Mr Pollard - I support the honorable member for Hunter, not from any personal motive, but merely because I believe that the practice of keeping a list is open to considerable abuse. After all, the officers of the House are human, and it is possible that they may, perhaps unconsciously, do injustice to certain honorable members in giving the call. If the relevant standing order were strictly adhered to, all honorable members would know exactly where they stood.

Mr Lazzarini - The honorable member for Hunter first rose to get the call in this debate last week, and he was in attendance throughout the sitting last night, yet an honorable member, who rose for the first time this afternoon, has been given the call before him. How that honorable member's name was placed on the list before that of the honorable member for Hunter is beyond my understanding. The Chairman must have seen him in a dream, because he was not here previously to claim the call. In this instance the honorable member for Hunter has been deliberately singled out by the Chair for unfair treatment. He was rising in his place all last night, and if the name of an honorable member who was not present prior to this afternoon appears on the list before his, I can only conclude that the list has been manipulated. The practice of keeping a list should be abandoned, because once an honorable member gets his name on the list, he does not bother- to remain in the chamber but passes the time by playing billiards or doing something else.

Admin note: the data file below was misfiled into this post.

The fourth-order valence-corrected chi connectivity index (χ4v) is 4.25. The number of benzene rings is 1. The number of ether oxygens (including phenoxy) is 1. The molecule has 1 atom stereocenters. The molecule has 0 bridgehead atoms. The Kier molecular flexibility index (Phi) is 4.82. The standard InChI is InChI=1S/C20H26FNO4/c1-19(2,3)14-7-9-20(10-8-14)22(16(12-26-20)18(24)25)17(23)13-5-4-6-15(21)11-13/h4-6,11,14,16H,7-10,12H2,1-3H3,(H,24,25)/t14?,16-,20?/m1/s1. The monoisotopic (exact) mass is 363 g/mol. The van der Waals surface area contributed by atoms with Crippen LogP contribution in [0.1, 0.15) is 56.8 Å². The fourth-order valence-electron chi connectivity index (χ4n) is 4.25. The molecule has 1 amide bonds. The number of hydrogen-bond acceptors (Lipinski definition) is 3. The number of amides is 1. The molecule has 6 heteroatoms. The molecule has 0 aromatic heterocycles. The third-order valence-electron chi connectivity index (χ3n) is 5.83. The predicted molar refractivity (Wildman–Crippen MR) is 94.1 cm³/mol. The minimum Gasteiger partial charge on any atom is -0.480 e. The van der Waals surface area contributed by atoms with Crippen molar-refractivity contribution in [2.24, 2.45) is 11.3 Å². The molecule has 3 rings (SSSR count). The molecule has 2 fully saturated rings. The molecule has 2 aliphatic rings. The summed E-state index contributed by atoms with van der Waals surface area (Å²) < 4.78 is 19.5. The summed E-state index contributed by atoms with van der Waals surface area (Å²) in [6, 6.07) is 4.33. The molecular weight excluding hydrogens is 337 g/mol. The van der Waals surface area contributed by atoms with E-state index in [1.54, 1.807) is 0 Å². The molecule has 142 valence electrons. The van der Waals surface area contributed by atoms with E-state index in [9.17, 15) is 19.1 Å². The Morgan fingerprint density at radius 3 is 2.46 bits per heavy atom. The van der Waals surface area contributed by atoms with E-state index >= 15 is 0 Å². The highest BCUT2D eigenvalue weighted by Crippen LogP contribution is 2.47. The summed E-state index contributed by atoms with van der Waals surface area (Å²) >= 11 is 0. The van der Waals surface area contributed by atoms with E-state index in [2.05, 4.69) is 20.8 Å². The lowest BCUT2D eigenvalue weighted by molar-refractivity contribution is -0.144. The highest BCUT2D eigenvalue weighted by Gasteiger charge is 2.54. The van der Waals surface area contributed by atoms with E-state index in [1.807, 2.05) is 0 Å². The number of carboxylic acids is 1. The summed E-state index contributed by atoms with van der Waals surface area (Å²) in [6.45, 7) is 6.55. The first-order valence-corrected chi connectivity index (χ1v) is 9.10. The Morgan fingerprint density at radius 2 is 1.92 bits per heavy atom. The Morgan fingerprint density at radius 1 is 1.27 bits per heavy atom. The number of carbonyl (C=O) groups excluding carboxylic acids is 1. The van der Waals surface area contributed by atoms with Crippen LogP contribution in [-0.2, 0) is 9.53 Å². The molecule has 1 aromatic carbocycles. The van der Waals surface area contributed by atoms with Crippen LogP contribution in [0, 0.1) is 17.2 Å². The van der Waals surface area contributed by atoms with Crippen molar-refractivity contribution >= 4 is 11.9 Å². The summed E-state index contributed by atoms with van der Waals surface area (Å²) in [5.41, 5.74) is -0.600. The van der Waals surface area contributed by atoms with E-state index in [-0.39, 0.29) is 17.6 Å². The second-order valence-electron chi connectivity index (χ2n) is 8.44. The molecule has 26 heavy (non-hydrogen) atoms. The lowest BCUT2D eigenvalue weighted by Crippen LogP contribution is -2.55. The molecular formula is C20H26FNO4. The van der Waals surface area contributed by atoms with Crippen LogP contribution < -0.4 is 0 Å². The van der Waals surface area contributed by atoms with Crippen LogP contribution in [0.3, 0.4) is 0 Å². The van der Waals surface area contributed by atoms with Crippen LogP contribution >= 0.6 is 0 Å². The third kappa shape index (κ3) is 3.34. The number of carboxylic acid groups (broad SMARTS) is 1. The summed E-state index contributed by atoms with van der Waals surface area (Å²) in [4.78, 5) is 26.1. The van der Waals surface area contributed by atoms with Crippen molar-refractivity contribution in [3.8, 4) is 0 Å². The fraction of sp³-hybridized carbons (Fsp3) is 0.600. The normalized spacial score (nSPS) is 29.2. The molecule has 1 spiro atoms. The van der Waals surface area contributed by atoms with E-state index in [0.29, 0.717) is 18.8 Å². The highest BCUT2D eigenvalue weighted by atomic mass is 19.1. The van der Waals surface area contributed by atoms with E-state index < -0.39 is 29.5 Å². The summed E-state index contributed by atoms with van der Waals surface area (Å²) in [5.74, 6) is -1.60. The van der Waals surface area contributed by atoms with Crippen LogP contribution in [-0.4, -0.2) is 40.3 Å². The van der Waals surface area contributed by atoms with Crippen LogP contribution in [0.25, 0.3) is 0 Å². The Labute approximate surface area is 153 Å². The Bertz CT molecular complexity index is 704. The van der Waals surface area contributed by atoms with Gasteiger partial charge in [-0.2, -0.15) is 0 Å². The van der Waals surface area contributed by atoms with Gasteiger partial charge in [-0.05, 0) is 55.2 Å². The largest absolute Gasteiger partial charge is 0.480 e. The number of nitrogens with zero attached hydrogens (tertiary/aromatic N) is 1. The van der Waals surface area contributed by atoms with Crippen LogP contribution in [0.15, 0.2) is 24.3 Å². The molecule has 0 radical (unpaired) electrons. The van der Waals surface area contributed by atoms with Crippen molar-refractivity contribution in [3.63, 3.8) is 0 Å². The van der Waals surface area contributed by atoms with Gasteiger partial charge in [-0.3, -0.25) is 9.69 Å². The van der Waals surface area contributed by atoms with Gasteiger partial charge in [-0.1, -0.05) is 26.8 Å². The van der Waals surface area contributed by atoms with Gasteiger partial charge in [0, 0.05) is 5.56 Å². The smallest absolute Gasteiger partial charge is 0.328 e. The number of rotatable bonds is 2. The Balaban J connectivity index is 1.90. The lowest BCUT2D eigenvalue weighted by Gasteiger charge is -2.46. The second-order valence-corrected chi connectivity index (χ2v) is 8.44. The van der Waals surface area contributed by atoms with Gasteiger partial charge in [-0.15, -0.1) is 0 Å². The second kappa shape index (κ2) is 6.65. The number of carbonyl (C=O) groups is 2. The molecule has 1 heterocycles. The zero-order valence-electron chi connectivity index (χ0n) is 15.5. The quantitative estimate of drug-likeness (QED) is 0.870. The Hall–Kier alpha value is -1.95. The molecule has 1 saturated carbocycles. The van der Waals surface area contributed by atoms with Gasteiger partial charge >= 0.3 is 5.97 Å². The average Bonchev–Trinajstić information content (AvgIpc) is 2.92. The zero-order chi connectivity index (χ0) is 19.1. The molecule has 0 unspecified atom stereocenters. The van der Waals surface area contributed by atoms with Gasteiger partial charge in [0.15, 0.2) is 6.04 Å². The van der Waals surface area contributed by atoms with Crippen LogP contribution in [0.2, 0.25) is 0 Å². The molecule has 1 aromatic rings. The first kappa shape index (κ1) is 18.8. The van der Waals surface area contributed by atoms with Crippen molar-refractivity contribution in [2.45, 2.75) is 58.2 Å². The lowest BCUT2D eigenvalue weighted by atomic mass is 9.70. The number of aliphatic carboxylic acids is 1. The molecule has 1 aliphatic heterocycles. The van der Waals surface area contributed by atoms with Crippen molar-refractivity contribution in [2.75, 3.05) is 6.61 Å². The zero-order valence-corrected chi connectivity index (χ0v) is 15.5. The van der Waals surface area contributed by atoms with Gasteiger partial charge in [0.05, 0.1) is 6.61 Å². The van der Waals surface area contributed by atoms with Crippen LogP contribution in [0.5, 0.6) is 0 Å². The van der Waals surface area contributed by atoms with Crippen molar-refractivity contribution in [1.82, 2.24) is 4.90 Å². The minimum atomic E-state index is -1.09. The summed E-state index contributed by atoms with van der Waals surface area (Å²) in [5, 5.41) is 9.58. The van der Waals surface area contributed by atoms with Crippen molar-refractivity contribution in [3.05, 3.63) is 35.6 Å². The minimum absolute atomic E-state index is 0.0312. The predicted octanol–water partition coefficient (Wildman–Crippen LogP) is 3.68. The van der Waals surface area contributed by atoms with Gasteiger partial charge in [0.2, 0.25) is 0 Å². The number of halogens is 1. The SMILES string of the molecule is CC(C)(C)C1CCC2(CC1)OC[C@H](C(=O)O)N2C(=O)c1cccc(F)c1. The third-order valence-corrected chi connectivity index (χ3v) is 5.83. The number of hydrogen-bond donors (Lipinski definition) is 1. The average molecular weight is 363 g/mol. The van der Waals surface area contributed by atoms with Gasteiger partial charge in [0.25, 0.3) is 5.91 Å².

Mr Lane - Does not the honorable member himself do that?

Mr Lazzarini - I plead guilty to that practice, but the system of keeping a list encourages honorable members on both sides to absent themselves from the chamber. It is time that that practice was stopped, and the relevant standing order strictly adhered 'to. I am convinced that the Chairman of Committees is deliberately treating the honorable member for Hunter unfairly in this instance.

Mr Holt - Do I understand, Mr. Temporary Chairman, that you have ruled that the objection taken by the honorable member for Hunter does not involve a point of order ?